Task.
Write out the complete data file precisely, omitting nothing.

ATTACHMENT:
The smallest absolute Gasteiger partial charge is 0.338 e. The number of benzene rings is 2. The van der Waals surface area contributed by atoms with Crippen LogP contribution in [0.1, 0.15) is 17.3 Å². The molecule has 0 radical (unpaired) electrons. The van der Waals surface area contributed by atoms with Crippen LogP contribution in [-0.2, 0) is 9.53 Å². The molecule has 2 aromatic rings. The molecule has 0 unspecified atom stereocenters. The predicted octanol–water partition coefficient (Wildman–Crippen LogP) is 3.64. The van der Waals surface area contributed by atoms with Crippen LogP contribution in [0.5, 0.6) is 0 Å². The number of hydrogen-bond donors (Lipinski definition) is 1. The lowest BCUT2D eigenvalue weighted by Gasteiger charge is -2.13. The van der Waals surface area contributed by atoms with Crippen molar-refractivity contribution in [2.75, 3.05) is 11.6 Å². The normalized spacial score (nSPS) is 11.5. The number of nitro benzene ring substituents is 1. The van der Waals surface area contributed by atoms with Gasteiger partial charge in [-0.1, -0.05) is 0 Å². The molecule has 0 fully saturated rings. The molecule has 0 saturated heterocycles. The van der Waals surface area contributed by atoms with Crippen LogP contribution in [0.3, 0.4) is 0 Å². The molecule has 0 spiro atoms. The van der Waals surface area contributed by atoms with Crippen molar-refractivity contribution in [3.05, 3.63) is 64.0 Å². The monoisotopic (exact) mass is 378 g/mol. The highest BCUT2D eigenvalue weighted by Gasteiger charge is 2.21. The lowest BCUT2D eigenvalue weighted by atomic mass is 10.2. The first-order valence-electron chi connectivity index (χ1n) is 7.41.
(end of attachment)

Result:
The smallest absolute Gasteiger partial charge is 0.338 e. The number of benzene rings is 2. The van der Waals surface area contributed by atoms with Crippen LogP contribution in [0.1, 0.15) is 17.3 Å². The molecule has 0 radical (unpaired) electrons. The van der Waals surface area contributed by atoms with Crippen LogP contribution in [-0.2, 0) is 9.53 Å². The molecule has 2 aromatic rings. The molecule has 0 unspecified atom stereocenters. The predicted octanol–water partition coefficient (Wildman–Crippen LogP) is 3.64. The van der Waals surface area contributed by atoms with Crippen LogP contribution in [0.5, 0.6) is 0 Å². The number of hydrogen-bond donors (Lipinski definition) is 1. The lowest BCUT2D eigenvalue weighted by Gasteiger charge is -2.13. The van der Waals surface area contributed by atoms with Crippen molar-refractivity contribution in [2.75, 3.05) is 11.6 Å². The normalized spacial score (nSPS) is 11.5. The number of nitro benzene ring substituents is 1. The van der Waals surface area contributed by atoms with Gasteiger partial charge in [-0.1, -0.05) is 0 Å². The molecule has 0 fully saturated rings. The molecule has 0 saturated heterocycles. The van der Waals surface area contributed by atoms with Crippen LogP contribution in [0.3, 0.4) is 0 Å². The molecule has 0 spiro atoms. The van der Waals surface area contributed by atoms with Crippen molar-refractivity contribution in [3.05, 3.63) is 64.0 Å². The monoisotopic (exact) mass is 378 g/mol. The highest BCUT2D eigenvalue weighted by Gasteiger charge is 2.21. The lowest BCUT2D eigenvalue weighted by atomic mass is 10.2. The first-order valence-electron chi connectivity index (χ1n) is 7.41.